Italy fines Google $123 million for blocking an EV app from Android Auto

The country's competition watchdog said Google's actions may have blighted electric mobility.


Google's flexible Android ecosytem has allowed it to expand beyond phones into TVs and even vehicle infotainment. But, at the same time, the open-source software has raised questions for regulators wary of the tech giant's outsized sway over multiple markets. Now, officials are trying to reign in some of that power. Italy's competition watchdog has ordered Google to pay over €100 million ($123 million) for abuse of its dominant position. The regulator said Google had shut out an electric vehicle recharging app from its Android Auto infotainment platform for cars for over two years.

The company at the core of the action is Enel X — a subsidiary of Italian energy provider Enel — which through its JuicePass app gives EV drivers access to about 95,000 public charging points in Europe. The watchdog said by blocking the app for over two years Google was essentially favoring Google Maps, which also lets users search for nearby EV charging points. Along with the fine, the regulator told Google to make the JuicePass app available on Android Auto.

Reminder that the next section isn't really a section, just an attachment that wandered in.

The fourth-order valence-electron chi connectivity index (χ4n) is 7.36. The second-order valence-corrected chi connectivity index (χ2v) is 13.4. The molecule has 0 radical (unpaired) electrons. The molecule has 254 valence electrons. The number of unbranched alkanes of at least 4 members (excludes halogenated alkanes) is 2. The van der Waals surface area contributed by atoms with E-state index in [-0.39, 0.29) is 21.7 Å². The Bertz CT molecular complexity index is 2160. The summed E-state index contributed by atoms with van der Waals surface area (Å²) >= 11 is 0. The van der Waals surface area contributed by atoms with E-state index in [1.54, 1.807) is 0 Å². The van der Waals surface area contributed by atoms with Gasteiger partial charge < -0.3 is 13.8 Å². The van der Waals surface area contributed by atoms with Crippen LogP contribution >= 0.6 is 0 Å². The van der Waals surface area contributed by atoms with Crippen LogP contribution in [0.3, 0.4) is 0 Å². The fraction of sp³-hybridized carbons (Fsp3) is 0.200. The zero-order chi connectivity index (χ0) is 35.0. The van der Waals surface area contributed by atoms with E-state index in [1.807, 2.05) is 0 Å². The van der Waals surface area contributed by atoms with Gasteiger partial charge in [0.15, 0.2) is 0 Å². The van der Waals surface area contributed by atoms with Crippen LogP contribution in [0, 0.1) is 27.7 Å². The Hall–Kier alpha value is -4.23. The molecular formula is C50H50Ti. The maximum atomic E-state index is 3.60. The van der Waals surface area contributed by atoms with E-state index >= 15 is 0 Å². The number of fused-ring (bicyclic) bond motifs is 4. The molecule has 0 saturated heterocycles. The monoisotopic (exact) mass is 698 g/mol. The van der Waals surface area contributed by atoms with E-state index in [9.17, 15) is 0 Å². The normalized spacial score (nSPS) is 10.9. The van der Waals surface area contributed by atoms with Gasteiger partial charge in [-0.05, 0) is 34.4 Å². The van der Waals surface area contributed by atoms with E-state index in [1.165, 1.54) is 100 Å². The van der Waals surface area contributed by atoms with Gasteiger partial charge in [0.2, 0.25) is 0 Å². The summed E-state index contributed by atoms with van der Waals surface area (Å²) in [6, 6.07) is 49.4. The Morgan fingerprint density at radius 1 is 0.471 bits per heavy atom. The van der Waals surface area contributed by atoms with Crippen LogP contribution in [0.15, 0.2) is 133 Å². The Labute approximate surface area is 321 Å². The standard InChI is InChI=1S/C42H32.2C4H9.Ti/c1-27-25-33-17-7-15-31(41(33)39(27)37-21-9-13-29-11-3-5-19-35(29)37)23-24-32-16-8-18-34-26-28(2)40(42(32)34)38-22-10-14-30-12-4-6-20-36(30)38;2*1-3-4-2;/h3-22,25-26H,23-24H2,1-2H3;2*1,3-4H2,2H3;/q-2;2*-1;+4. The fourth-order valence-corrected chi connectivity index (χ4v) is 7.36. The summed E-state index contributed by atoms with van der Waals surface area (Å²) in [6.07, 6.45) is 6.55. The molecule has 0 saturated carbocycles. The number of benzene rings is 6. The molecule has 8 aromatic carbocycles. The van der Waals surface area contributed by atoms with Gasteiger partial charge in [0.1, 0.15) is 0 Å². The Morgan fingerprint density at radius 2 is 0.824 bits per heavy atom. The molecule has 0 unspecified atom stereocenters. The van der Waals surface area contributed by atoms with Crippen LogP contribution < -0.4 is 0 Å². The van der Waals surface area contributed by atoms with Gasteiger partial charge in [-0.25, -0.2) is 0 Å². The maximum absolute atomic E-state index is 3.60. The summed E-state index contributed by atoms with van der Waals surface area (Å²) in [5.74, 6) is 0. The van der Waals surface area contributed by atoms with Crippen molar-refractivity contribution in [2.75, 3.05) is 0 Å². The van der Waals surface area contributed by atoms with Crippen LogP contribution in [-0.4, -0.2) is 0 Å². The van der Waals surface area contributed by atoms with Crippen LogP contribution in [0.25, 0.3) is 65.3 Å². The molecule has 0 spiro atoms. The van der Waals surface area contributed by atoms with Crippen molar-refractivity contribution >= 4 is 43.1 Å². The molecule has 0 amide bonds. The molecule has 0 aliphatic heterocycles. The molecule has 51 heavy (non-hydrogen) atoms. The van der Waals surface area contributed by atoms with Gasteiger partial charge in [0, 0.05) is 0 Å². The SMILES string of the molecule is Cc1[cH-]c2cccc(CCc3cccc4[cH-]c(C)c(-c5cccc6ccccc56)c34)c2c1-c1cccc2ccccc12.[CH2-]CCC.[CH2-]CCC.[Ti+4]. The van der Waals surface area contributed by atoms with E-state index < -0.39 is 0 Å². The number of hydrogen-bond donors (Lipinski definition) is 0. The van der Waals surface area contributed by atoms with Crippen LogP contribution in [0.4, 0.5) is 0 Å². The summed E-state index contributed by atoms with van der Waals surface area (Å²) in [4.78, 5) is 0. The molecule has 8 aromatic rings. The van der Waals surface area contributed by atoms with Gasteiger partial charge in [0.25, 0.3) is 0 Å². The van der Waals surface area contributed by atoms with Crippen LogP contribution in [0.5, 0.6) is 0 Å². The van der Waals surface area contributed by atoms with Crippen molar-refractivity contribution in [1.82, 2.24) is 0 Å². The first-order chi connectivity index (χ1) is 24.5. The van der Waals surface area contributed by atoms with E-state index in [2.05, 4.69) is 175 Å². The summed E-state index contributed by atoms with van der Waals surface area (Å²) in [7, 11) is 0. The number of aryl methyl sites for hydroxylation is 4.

Echoing concerns raised by its EU and UK counterparts, the Italian authority pointed to Google's gatekeeper status over the digital economy. The regulator said Android OS and the Google Play store had given the company a "dominant position" that allowed it to" control the access of app developers to end users." In the case of Enel X, the watchdog said that by excluding the JuicePass app Google had put its rival's business in jeopardy and potentially hobbled the advancement of electric mobility.

"Consequently, possible negative effects could occur to the diffusion of electric vehicles, to the use of "clean" energy and to the transition towards a more environmentally sustainable mobility," the regulator said in its statement.